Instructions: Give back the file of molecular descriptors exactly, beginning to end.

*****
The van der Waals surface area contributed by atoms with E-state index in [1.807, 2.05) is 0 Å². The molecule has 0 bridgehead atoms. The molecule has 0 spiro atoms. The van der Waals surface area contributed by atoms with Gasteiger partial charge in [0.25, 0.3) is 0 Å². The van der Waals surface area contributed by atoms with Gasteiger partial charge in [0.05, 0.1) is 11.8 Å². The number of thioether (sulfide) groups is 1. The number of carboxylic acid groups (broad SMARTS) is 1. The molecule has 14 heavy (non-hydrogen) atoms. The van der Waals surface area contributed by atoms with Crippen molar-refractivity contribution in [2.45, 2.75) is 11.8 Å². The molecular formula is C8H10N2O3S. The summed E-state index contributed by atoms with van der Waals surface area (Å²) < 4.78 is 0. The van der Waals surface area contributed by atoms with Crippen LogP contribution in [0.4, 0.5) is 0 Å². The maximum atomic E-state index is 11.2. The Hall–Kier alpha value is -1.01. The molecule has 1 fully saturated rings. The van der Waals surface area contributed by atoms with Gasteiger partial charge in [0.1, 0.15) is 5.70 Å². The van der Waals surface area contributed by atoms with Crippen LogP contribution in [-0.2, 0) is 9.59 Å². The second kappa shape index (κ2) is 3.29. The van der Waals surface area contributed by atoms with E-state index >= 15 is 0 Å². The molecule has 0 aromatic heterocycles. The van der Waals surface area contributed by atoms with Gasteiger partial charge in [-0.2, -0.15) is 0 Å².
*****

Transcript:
The van der Waals surface area contributed by atoms with E-state index in [1.807, 2.05) is 0 Å². The molecule has 0 bridgehead atoms. The molecule has 0 spiro atoms. The van der Waals surface area contributed by atoms with Gasteiger partial charge in [0.25, 0.3) is 0 Å². The van der Waals surface area contributed by atoms with Gasteiger partial charge in [0.05, 0.1) is 11.8 Å². The number of thioether (sulfide) groups is 1. The number of carboxylic acid groups (broad SMARTS) is 1. The molecule has 14 heavy (non-hydrogen) atoms. The van der Waals surface area contributed by atoms with Crippen molar-refractivity contribution in [2.45, 2.75) is 11.8 Å². The molecular formula is C8H10N2O3S. The summed E-state index contributed by atoms with van der Waals surface area (Å²) < 4.78 is 0. The van der Waals surface area contributed by atoms with Crippen LogP contribution in [0.4, 0.5) is 0 Å². The maximum atomic E-state index is 11.2. The Hall–Kier alpha value is -1.01. The molecule has 1 fully saturated rings. The van der Waals surface area contributed by atoms with Gasteiger partial charge in [0.1, 0.15) is 5.70 Å². The van der Waals surface area contributed by atoms with Crippen LogP contribution in [-0.2, 0) is 9.59 Å². The second kappa shape index (κ2) is 3.29. The van der Waals surface area contributed by atoms with E-state index >= 15 is 0 Å². The molecule has 0 aromatic heterocycles. The van der Waals surface area contributed by atoms with Gasteiger partial charge in [-0.2, -0.15) is 0 Å².